Congolese war criminal suspect Bosco Ntaganda was yesterday transferred from the US embassy in Kigali to the International Criminal Court (ICC), five days after he voluntarily surrendered to the embassy and asked to be transferred to The Hague-based court.
After Ntaganda boarded a private jet at Kigali International Airport in the company of an ICC delegation, Rwanda's Foreign Affairs minister Louise Mushikiwabo wrote on her twitter account, "Bosco Ntaganda has just taken off from Kigali in custody of ICC officials following cooperation between Rwanda, US & Dutch governments."
Ntaganda, who was first indicted by the ICC seven years ago, is accused of enlisting children under the age of 15 into a rebel group northeastern DRC, murder, attacks against the civilian population, rape and sexual slavery, and pillaging, among others.
The crimes were allegedly committed in Ituri in the Democratic Republic of the Congo between 1 September 2002 and the end of September 2003.
Rwanda is not a signatory to the Rome Statute that established the ICC in 2002.
The US, which also does not recognise the court, also welcomed Ntaganda's transfer and hailed the cooperation it received from the Government of Rwanda, the Netherlands and Britain.
John Kerry, the US Secretary of State, in a statement, described the transfer as "an important moment for all who believe in justice and accountability."
The ICC also praised the multilateral cooperation that resulted in Ntaganda's transfer into its custory and promised to expedite his trial.
"This is a good day for victims in the DRC and for international justice. Today those who are alleged to have long suffered at the hands of Bosco Ntaganda can look forward to the future and the prospect of justice taking its course," said the court's top prosecutor Fatou Bensouda.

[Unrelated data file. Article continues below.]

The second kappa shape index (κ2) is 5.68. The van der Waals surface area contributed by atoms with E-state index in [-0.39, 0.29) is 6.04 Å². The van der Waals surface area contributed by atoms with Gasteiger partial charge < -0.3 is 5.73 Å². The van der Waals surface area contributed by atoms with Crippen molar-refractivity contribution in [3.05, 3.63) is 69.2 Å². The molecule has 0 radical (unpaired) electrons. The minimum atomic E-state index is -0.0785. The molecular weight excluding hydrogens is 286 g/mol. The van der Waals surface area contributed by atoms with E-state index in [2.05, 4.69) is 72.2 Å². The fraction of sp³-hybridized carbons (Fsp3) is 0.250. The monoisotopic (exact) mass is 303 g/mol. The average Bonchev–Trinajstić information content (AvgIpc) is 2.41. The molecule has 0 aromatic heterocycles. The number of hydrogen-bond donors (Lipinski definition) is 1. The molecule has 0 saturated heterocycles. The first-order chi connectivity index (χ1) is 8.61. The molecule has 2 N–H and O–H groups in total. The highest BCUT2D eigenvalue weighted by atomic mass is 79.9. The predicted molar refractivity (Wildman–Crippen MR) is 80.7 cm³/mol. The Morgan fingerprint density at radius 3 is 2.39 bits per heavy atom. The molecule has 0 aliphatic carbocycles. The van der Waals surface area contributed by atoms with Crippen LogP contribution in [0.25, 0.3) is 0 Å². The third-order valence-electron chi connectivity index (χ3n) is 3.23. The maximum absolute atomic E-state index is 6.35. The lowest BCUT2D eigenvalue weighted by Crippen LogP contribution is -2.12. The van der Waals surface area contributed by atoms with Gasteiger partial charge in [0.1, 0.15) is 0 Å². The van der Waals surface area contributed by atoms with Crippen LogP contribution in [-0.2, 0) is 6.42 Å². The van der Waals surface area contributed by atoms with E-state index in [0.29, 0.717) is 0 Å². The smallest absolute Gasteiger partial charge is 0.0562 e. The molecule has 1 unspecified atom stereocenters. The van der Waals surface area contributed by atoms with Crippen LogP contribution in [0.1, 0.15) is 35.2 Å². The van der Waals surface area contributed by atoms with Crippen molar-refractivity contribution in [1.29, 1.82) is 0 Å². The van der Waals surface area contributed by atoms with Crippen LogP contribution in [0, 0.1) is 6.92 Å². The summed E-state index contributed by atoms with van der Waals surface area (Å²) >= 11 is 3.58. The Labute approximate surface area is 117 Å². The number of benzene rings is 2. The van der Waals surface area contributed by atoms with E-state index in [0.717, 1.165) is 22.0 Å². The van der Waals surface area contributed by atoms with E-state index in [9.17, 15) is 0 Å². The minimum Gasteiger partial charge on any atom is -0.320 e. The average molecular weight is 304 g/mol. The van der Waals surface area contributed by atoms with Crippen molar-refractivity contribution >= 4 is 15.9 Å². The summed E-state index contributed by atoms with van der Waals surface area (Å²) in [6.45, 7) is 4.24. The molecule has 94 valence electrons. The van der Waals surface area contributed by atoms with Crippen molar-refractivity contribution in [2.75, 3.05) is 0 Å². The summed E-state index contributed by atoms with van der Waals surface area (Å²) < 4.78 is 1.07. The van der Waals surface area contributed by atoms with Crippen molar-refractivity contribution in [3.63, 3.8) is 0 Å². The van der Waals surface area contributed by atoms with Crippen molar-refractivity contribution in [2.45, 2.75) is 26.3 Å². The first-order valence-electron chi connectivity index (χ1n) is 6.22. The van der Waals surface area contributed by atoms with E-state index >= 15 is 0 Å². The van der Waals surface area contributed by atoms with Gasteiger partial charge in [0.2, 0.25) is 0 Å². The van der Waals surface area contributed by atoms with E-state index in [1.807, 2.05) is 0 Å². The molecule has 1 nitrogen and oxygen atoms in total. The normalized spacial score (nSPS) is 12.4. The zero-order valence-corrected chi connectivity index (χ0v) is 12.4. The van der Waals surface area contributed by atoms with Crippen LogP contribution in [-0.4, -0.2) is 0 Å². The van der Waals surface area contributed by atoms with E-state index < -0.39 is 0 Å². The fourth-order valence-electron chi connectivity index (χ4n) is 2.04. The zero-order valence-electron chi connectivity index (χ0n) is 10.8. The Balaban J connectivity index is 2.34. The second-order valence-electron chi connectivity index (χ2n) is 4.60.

"Upon arrival, Mr Ntaganda will receive a medical visit and will appear, as soon as possible, before the Judges in the presence of a Defence Lawyer. The date of the initial appearance hearing will be announced soon," the court announced in a statement.
During the initial appearance hearing, the court said, Judges of the Pre-Trial Chamber II of the court will verify the identity of the suspect and the language in which he is able to follow the proceedings.
Then he will be informed of the charges against him and the Judges will schedule a date for the opening of the confirmation of charges hearing, a preliminary step to decide whether the case will be referred to a trial or not, added the statement.
Ntaganda made a surprise appearance at the US embassy in Kigali on Monday, en route from DRC where he deserted from the army last year after President Joseph Kabila's government moved to arrest him over the ICC warrant.
Meanwhile, the ICC has renewed calls to 'states and other actors to focus their efforts on securing' the arrest of Sylvestre Mudacumura, the top commander of the Congo-based Democratic Forces for the Liberation of Rwanda (FDLR) militia.
Mudacumura is accused of crimes against humanity and nine war crimes counts. The counts relate to murder, inhumane acts, rape and torture allegedly committed by Mudacumura's fighters in the DRC's eastern Kivu province between January 20, 2009 and August 31, 2010.
Mudacumura was part of defunct ex-FAR army which drove millions of Rwandans into DRC after presiding over a genocide that claimed the lives of at least one million people in Rwanda in 1994.
Prosecutor Bensouda has also called for the arrest of top commanders of the Ugandan rebels of the Lord's Resistance Army who are also among the rebels operating in the Congo.